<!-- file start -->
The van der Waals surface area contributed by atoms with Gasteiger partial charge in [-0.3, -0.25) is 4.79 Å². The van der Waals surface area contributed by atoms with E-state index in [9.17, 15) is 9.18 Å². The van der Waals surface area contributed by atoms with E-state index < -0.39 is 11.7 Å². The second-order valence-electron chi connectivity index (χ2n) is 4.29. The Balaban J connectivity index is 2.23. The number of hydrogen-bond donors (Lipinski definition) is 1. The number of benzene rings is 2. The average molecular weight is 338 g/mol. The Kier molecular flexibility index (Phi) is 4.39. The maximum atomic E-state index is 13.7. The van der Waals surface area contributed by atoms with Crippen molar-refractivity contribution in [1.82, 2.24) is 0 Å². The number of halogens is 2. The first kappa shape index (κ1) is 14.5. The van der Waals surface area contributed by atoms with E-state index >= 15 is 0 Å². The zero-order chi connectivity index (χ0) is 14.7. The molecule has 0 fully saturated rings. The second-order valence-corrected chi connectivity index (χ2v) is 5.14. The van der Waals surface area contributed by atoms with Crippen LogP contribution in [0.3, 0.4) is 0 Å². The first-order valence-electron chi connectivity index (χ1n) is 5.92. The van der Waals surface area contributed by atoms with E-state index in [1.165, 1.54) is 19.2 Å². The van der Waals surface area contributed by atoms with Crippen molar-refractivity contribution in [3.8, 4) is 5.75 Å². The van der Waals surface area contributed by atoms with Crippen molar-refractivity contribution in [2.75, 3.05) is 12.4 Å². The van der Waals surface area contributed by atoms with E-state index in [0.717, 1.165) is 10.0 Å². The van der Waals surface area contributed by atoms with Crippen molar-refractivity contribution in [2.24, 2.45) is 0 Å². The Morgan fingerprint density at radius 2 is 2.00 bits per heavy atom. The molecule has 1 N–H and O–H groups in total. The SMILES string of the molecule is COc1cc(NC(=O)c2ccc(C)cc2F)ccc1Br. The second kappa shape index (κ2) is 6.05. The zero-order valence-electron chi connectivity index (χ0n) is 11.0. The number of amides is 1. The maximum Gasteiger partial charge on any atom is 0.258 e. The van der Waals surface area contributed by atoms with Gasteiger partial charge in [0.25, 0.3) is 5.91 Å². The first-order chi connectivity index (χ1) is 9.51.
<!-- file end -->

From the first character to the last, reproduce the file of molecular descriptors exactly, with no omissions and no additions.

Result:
The van der Waals surface area contributed by atoms with Gasteiger partial charge in [-0.3, -0.25) is 4.79 Å². The van der Waals surface area contributed by atoms with E-state index in [9.17, 15) is 9.18 Å². The van der Waals surface area contributed by atoms with E-state index < -0.39 is 11.7 Å². The second-order valence-electron chi connectivity index (χ2n) is 4.29. The Balaban J connectivity index is 2.23. The number of hydrogen-bond donors (Lipinski definition) is 1. The number of benzene rings is 2. The average molecular weight is 338 g/mol. The Kier molecular flexibility index (Phi) is 4.39. The maximum atomic E-state index is 13.7. The van der Waals surface area contributed by atoms with Crippen molar-refractivity contribution in [1.82, 2.24) is 0 Å². The number of halogens is 2. The first kappa shape index (κ1) is 14.5. The van der Waals surface area contributed by atoms with E-state index >= 15 is 0 Å². The zero-order chi connectivity index (χ0) is 14.7. The molecule has 0 fully saturated rings. The second-order valence-corrected chi connectivity index (χ2v) is 5.14. The van der Waals surface area contributed by atoms with Crippen LogP contribution in [0.3, 0.4) is 0 Å². The first-order valence-electron chi connectivity index (χ1n) is 5.92. The van der Waals surface area contributed by atoms with E-state index in [1.165, 1.54) is 19.2 Å². The van der Waals surface area contributed by atoms with Crippen molar-refractivity contribution in [3.8, 4) is 5.75 Å². The van der Waals surface area contributed by atoms with Crippen molar-refractivity contribution in [2.75, 3.05) is 12.4 Å². The van der Waals surface area contributed by atoms with E-state index in [0.717, 1.165) is 10.0 Å². The van der Waals surface area contributed by atoms with Crippen molar-refractivity contribution in [2.24, 2.45) is 0 Å². The Morgan fingerprint density at radius 2 is 2.00 bits per heavy atom. The molecule has 1 N–H and O–H groups in total. The SMILES string of the molecule is COc1cc(NC(=O)c2ccc(C)cc2F)ccc1Br. The second kappa shape index (κ2) is 6.05. The zero-order valence-electron chi connectivity index (χ0n) is 11.0. The number of amides is 1. The maximum Gasteiger partial charge on any atom is 0.258 e. The van der Waals surface area contributed by atoms with Gasteiger partial charge in [0.25, 0.3) is 5.91 Å². The first-order chi connectivity index (χ1) is 9.51.